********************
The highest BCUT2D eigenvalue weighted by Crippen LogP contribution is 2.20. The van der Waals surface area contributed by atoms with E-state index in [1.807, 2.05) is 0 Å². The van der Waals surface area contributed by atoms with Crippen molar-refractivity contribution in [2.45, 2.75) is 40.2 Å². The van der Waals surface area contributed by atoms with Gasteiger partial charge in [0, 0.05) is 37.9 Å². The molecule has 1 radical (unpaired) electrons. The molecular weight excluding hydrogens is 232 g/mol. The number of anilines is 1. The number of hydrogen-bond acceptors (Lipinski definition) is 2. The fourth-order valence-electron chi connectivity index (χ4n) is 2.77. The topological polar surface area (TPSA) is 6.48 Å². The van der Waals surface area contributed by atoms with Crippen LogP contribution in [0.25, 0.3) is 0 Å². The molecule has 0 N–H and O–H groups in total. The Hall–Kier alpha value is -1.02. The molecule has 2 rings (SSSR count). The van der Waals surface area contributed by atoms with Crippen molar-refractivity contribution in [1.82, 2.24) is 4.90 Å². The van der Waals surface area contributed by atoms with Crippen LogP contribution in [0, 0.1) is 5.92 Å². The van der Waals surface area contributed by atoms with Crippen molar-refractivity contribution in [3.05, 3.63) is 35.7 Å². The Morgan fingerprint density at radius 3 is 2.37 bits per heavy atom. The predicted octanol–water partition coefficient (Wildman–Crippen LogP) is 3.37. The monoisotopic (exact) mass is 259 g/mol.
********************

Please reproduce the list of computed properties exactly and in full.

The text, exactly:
The highest BCUT2D eigenvalue weighted by Crippen LogP contribution is 2.20. The van der Waals surface area contributed by atoms with E-state index in [1.807, 2.05) is 0 Å². The van der Waals surface area contributed by atoms with Crippen molar-refractivity contribution in [2.45, 2.75) is 40.2 Å². The van der Waals surface area contributed by atoms with Gasteiger partial charge in [0, 0.05) is 37.9 Å². The molecule has 1 radical (unpaired) electrons. The molecular weight excluding hydrogens is 232 g/mol. The number of anilines is 1. The number of hydrogen-bond acceptors (Lipinski definition) is 2. The fourth-order valence-electron chi connectivity index (χ4n) is 2.77. The topological polar surface area (TPSA) is 6.48 Å². The van der Waals surface area contributed by atoms with Crippen LogP contribution in [0.25, 0.3) is 0 Å². The molecule has 0 N–H and O–H groups in total. The Hall–Kier alpha value is -1.02. The molecule has 2 rings (SSSR count). The van der Waals surface area contributed by atoms with Crippen molar-refractivity contribution in [1.82, 2.24) is 4.90 Å². The van der Waals surface area contributed by atoms with Crippen LogP contribution in [0, 0.1) is 5.92 Å². The van der Waals surface area contributed by atoms with Crippen molar-refractivity contribution in [3.05, 3.63) is 35.7 Å². The Morgan fingerprint density at radius 3 is 2.37 bits per heavy atom. The predicted octanol–water partition coefficient (Wildman–Crippen LogP) is 3.37. The monoisotopic (exact) mass is 259 g/mol.